I honestly did not think that Kristin Hannah could produce something as moving and unforgettable as The Nightingale. But, The Great Alone is every bit as good, but it's definitely different from The Nightingale. A family moves to Alaska to live off the grid and start a new life. The father is a Vietnam POW, and he has returned from war a violent and abusive man who drinks too much. Despite all of it, his wife has an unshakable love for him - and also fears him too much to run away. Their daughter is only a teenager, confused by her parents' relationship and their nomadic lifestyle. Alaska brings out the best and worst of this family. It's a tale of domestic strife and coming of age. Hannah weaves a tale that is breathtaking and frightening, tense and wondrous, beautiful and heart-wrenching. I thought that I would die from the heartbreak - but there is light at the end, and it felt like coming home.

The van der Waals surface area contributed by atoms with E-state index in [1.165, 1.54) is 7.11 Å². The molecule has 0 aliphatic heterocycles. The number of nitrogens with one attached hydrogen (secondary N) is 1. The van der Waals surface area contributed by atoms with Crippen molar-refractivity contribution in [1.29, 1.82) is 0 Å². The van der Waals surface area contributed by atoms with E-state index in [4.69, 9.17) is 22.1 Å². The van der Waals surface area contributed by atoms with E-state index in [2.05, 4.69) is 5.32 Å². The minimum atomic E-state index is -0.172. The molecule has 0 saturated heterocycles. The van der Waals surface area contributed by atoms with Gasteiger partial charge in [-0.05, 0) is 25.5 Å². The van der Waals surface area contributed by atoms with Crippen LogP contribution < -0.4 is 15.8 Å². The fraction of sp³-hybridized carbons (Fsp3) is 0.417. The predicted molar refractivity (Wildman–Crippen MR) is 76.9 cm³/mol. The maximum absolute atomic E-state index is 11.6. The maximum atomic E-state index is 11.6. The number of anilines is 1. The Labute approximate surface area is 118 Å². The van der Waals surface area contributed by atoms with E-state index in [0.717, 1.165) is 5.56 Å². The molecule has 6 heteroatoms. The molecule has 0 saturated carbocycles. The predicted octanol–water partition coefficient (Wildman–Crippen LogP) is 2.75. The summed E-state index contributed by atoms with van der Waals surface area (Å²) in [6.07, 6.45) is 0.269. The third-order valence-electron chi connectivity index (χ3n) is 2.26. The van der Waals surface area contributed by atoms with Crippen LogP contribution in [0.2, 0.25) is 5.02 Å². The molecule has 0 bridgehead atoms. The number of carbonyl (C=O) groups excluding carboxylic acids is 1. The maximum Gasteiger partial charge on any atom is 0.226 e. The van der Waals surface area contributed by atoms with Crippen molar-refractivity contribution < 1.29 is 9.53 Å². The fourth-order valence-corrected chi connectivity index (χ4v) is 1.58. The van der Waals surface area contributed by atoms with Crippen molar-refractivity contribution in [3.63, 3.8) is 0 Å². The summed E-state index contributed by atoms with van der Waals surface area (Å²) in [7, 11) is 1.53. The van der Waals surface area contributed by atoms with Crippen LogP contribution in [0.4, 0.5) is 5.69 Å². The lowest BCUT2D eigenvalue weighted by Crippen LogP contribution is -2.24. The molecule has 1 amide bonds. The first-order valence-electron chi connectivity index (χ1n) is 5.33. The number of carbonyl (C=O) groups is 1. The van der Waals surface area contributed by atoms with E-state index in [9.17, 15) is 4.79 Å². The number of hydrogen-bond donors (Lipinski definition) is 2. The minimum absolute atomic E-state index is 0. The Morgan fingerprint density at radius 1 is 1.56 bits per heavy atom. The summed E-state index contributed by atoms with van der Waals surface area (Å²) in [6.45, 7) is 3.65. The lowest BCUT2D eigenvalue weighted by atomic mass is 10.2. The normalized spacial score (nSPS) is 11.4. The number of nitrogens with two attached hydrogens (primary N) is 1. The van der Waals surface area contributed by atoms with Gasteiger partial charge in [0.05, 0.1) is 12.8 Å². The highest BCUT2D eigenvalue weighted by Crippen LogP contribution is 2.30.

When her volatile, former POW father impulsively moves the family to mid-1970s Alaska to live off the land, young Leni and her mother are forced to confront the dangers of their lack of preparedness in the wake of a dangerous winter season. By the best-selling author of The Nightingale.